I would say that particular kitty mindwork is pretty clear—especially since it works on humans, too. But take, for example, Megs, who just now, as I carried a basket of laundry to my bedroom, suddenly seemed to take it into her mind to become very afraid—presumably of my bad intentions—and to run away fast down the hall ahead of me.
The Question, of course, came to mind, and for some reason I thought of how great it feels to be afraid on a rollercoaster—certain people will go for ride after ride just for the thrill of terror. I suddenly wondered whether that might not be what Megs is doing, enjoying some recreational terror: the thrill of fear with the knowledge of safety. It certainly works for us, why not for a cat.
Molly is sprawled out in the sun on my (i.e., Megs’s) bed, luxuriating in having the whole bed to herself. Megs is down near the foot of The Wife’s (Molly’s) bed, where the wrinkled, folded covers make good cave prospects. Each kitty clearly is enjoying getting away with something: using the other kitty’s bed and the other kitty doesn’t know about—repressed giggle…
How time flies. I would say she’s become crotchety and grumpy as she ages, except she was a crotchety and grumpy kitten. Still, she and Molly are getting along well now, and all is good.
Following the Frenemies photo from yesterday, Molly finally got down, leaving Megs in bed. The Wife passed by later in the afternoon and found that Megs had burrowed under the covers to make herself a little nest or cave. I went in to take a photo and Megs was completely covered: I had to flip back the edge of the covers or I would have nothing more than a photo of a lump in the bed. As you see, she’s not totally pleased. When I sent back later, the cover was back down and Megs was once again not to be seen.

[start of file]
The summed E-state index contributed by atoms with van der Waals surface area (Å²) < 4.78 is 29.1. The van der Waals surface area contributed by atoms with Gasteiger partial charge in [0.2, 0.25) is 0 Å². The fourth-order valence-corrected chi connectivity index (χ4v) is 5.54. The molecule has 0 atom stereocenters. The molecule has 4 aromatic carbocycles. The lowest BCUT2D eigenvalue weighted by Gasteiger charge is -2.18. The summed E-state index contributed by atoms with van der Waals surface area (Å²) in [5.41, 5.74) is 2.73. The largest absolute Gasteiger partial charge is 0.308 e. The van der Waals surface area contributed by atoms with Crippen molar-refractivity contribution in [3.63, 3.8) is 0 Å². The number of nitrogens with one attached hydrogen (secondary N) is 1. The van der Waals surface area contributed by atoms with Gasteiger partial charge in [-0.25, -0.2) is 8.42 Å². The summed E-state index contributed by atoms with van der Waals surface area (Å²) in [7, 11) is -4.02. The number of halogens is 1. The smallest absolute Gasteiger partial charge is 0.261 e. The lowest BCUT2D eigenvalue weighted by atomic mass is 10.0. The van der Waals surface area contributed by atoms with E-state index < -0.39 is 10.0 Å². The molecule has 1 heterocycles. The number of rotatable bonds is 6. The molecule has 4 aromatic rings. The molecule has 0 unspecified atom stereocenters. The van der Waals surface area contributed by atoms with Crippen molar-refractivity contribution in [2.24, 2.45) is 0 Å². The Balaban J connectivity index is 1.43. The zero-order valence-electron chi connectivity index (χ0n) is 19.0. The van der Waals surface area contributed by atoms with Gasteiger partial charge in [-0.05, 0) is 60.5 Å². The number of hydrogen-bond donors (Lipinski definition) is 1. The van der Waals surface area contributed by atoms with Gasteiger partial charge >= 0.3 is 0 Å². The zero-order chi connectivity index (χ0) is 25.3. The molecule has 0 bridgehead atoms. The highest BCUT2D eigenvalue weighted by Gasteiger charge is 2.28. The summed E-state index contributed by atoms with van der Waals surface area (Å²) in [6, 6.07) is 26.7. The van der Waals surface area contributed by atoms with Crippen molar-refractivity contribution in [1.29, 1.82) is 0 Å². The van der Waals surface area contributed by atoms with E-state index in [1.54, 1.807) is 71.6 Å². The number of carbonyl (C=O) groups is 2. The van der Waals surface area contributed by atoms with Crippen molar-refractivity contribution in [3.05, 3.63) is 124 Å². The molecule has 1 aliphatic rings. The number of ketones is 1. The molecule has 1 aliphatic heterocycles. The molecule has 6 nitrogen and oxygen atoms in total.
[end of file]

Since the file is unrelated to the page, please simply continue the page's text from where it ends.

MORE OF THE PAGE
Megs and Molly cautiously share a bed. Molly’s kitty tree in background.
The Wife and I serve two cats—difficult, but (barely) doable: Megs is fond of me, and Molly is fond of everyone. These are indoor-only cats: we live in a city, and “outdoors” includes traffic, parasites, and predators (dogs, raccoons, and perhaps coyotes—they seem to be everywhere). Our cats live happily (well, except for Megs, most of the time) and safely indoors.
In Britain, OTOH, cats are considered happier outdoors, as though sleeping rough (sleep being their usual activity) is markedly superior to sleeping indoors. There’s a problem, though: cats are highly effective predators, as two recent articles attest.